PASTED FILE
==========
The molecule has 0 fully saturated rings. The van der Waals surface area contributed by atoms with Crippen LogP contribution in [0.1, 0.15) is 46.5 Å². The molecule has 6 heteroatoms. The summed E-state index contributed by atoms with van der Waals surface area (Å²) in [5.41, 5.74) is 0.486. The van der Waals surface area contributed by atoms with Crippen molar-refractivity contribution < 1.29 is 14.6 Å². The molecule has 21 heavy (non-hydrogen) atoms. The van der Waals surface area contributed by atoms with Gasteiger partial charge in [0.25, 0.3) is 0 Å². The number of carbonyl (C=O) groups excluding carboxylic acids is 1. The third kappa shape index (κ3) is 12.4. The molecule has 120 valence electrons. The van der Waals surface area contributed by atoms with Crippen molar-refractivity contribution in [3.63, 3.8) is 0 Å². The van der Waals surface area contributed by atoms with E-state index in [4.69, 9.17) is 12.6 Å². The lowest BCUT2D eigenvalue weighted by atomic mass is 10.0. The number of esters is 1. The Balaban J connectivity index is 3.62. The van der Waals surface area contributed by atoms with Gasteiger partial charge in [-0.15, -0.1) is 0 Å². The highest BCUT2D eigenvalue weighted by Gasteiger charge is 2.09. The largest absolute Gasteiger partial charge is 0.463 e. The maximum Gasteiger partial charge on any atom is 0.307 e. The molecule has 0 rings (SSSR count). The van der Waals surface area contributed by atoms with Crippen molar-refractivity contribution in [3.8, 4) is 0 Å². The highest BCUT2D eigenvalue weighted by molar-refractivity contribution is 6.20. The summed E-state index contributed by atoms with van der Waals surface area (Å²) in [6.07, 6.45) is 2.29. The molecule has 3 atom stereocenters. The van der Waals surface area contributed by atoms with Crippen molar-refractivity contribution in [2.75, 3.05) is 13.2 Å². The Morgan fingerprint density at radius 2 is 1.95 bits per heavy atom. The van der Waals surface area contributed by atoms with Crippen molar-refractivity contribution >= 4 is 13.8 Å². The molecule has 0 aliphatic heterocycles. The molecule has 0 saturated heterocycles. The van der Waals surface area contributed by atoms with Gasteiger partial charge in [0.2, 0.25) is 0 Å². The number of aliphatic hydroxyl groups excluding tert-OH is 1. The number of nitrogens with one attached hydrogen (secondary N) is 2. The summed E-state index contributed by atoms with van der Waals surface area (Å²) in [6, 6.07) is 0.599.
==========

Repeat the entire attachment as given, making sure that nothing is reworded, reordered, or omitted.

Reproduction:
The molecule has 0 fully saturated rings. The van der Waals surface area contributed by atoms with Crippen LogP contribution in [0.1, 0.15) is 46.5 Å². The molecule has 6 heteroatoms. The summed E-state index contributed by atoms with van der Waals surface area (Å²) in [5.41, 5.74) is 0.486. The van der Waals surface area contributed by atoms with Crippen molar-refractivity contribution < 1.29 is 14.6 Å². The molecule has 21 heavy (non-hydrogen) atoms. The van der Waals surface area contributed by atoms with Gasteiger partial charge in [0.25, 0.3) is 0 Å². The number of carbonyl (C=O) groups excluding carboxylic acids is 1. The third kappa shape index (κ3) is 12.4. The molecule has 120 valence electrons. The van der Waals surface area contributed by atoms with Crippen molar-refractivity contribution in [3.63, 3.8) is 0 Å². The van der Waals surface area contributed by atoms with E-state index in [4.69, 9.17) is 12.6 Å². The lowest BCUT2D eigenvalue weighted by atomic mass is 10.0. The number of esters is 1. The Balaban J connectivity index is 3.62. The van der Waals surface area contributed by atoms with Gasteiger partial charge in [-0.15, -0.1) is 0 Å². The highest BCUT2D eigenvalue weighted by Gasteiger charge is 2.09. The largest absolute Gasteiger partial charge is 0.463 e. The maximum Gasteiger partial charge on any atom is 0.307 e. The molecule has 0 rings (SSSR count). The van der Waals surface area contributed by atoms with Crippen molar-refractivity contribution in [3.8, 4) is 0 Å². The highest BCUT2D eigenvalue weighted by molar-refractivity contribution is 6.20. The summed E-state index contributed by atoms with van der Waals surface area (Å²) in [6.07, 6.45) is 2.29. The molecule has 3 atom stereocenters. The van der Waals surface area contributed by atoms with Crippen molar-refractivity contribution in [2.75, 3.05) is 13.2 Å². The Morgan fingerprint density at radius 2 is 1.95 bits per heavy atom. The van der Waals surface area contributed by atoms with Crippen molar-refractivity contribution >= 4 is 13.8 Å². The molecule has 0 aliphatic heterocycles. The molecule has 0 saturated heterocycles. The van der Waals surface area contributed by atoms with Gasteiger partial charge in [0.2, 0.25) is 0 Å². The number of aliphatic hydroxyl groups excluding tert-OH is 1. The number of nitrogens with one attached hydrogen (secondary N) is 2. The summed E-state index contributed by atoms with van der Waals surface area (Å²) in [6, 6.07) is 0.599.